Inspector Steine. Copyright: Sweet Talk.

Inspector Steine

BBC Radio 4 comedy drama. 25 episodes (4 series), 2007 - 2013. Stars Michael Fenton Stevens, John Ramm, Matt Green, Jan Ravens, Samantha Spiro, Janet Ellis and Robert Bathurst.

Press Clippings

Lynne Truss's sublime Brighton-set police drama pastiche returns for a six-part run. It's still 1957 and Sgt Brunswick remains the worst undercover operative around, regularly getting shot for his troubles. Yet he's attracted the attention of a tenacious crime reporter who wants to write about the ordinary heroic copper. But what will the Daily Clarion's finest make of an officer with 36 bullet-hole scars who thinks the idea of a criminal records system sounds like "girls' work"? As usual, the period detail and post-war patter impresses, but the whole thing is stolen by cockney-charlady-cum-crooked-mastermind Mrs Groynes (Samantha Spiro) who effortlessly shoehorns in such berserk but perspicacious declarations as, "well all this standing around jawing won't get the Rome Treaty ratified and change the course of European affairs irrevocably and for ever now, will it dears?"

David Brown, Radio Times, 25th September 2009

Bright Constable Twitten (Matt Green) wants to cheer up poor Sergeant Brunswick (John Ramm) but it's hard going when they're under the command of Inspector Steine (pronounced Steen and played by Michael Fenton Stevens) who can't spot a crime when it's going on in his own nick. As it often is, as their cleaning lady Mrs Groynes (Samantha Spiro) is a criminal mastermind. Enter Harry Jupiter (Philip Jackson), top reporter and Brunswick's idol. You have to be spry to follow the twists in Lynne Truss's cartwheeling comedy.

Gillian Reynolds, The Telegraph, 25th September 2009

The Casebook of Inspector Steine, penned and undoubtedly immaculately punctuated by Lynne Truss, oozes period atmosphere. Like everything in this classy comedy-drama, the atmospherics are done mostly for laughs - and so the sound effects are ticklishly overdone - but also to convey 1950s Brighton in its raffish glory.

Truss draws a world whose first aim is to make you smile, but it's a dramatic world you can lose yourself in.

At the heart of Truss's drama are the likable staples of a hapless, high-ranked detective, in Steine, and the rich seam that is surface appearance versus a grimy underbelly. Nothing, apart from Steine's worryingly detached air - I hope you remembered the humbugs, Brunswick is about as focused as he gets - is what it seems. For six months, Brighton is crime-free, and the local constabulary is delighted rather than puzzled. Steine works on his golf handicap, while a constable knocks out a ground-breaking sociological study of kinship patterns in the Fens.

Elisabeth Mahoney, The Guardian, 7th April 2008

Lynne Truss's answer to Inspector Clouseau is a 1950s Brighton cop who believes he has cleaned up all the crime on his patch. Little does Inspector Steine (Michael Fenton Stevens) realise that the station charlady, Mrs Groynes (Sam Spiro) is a criminal mastermind. Fortunately for the next five weeks, PC Twitten (Matt Green) is on her case and doughty Sergeant Brunswick (John Ramm) is there to clear up the loose ends, even when, as today, they festoon the Hippodrome.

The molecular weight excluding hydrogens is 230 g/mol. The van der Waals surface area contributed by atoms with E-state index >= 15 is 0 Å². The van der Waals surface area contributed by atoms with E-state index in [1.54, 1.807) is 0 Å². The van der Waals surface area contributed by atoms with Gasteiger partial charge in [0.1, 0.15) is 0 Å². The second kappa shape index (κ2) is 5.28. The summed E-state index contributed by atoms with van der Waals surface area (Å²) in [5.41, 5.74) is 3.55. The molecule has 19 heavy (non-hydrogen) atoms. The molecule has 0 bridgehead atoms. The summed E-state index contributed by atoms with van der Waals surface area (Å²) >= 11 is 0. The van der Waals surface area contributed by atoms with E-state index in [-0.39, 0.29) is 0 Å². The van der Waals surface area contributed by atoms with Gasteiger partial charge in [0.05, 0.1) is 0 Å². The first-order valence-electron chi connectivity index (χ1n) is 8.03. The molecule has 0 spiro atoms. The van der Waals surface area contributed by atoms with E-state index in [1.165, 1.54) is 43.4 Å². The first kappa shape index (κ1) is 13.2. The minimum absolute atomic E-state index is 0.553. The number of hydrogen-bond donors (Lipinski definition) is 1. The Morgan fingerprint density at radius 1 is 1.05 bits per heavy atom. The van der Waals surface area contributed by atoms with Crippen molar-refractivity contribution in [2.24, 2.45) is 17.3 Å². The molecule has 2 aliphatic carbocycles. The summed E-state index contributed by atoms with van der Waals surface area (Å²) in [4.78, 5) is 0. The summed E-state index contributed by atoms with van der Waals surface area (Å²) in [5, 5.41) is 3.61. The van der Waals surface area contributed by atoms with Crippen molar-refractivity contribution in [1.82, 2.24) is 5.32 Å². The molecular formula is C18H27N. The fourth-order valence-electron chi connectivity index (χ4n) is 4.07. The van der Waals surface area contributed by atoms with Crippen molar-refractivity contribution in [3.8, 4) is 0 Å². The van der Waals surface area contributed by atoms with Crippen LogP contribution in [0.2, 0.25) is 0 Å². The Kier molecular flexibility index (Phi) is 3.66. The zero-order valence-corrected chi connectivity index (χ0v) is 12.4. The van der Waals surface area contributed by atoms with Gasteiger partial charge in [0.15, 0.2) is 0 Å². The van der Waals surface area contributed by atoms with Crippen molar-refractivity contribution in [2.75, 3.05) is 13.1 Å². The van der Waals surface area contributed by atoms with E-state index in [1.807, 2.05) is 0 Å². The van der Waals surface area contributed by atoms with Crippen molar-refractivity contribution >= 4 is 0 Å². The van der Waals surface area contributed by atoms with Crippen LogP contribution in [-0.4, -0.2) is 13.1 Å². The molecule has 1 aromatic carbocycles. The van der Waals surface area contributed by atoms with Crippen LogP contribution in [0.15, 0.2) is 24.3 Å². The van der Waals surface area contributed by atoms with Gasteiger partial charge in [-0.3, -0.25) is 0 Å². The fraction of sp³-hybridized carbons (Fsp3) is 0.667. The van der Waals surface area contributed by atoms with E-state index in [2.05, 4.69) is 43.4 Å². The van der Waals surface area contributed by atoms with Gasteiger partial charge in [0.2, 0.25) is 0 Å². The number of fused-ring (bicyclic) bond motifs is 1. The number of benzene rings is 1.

Gillian Reynolds, The Telegraph, 4th April 2008

The return of the cops'n'comedy capers set in Brighton during the 1950s, written by Lynne Truss. When we rejoin the action, crime has ceased on the South Coast; nothing for months while the rest of the country is up to its winkle-pickers and drape jackets in juvenile delinquency. This is because Twitten (Matt Green) the fiercely bright constable, has forced Mrs Groyne (Samantha Spiro) the police station char and secret criminal mastermind, out of business by threatening to reveal her crimes in a letter he has deposited with his solicitor unless she cuts out the criminality.

And so the coppers languish; Twitten works on his book; Inspector Steine (Michael Fenton Stevens), Brighton's answer to Jacques Clouseau, works on his golf; Sergeant Brunswick (John Ramm) infiltrates a string quartet he suspects of being a band of brigands.

It's all engagingly silly, crammed with period detail jammed into the narrative: Well, standing around talking won't get worldwide success for Colin Wilson's unreadable novel The Outsider, says Mrs Groyne, who is much given to such gnomic utterances.

Chris Campling, The Times, 4th April 2008

When the Brighton police discover a torso in a trunk, Sergeant Brunswick knows what to do: he'll go undercover in the left-luggage office and see if an 'at box turns up[q].

Lynne Truss's radio comedy series, set in a pastiche of the 1950s, has many such gloriously absurd moments, as an inept trio of coppers let the criminal gangs of the Sussex seaside town run rings round them. The dialogue is pure postwar: some authentic, some recognisable from the films and 'wireless' programmes of the time and some cheerful inventions: or maybe people back then really did say [q]he's one cha short of a cha cha cha. You can smell and taste the 1950s, too, with the food - pink blancmange, rock salmon and chips, garibaldi biscuits and the knickerbocker glory. Delicious fun.

Karen Robinson, The Times, 9th March 2008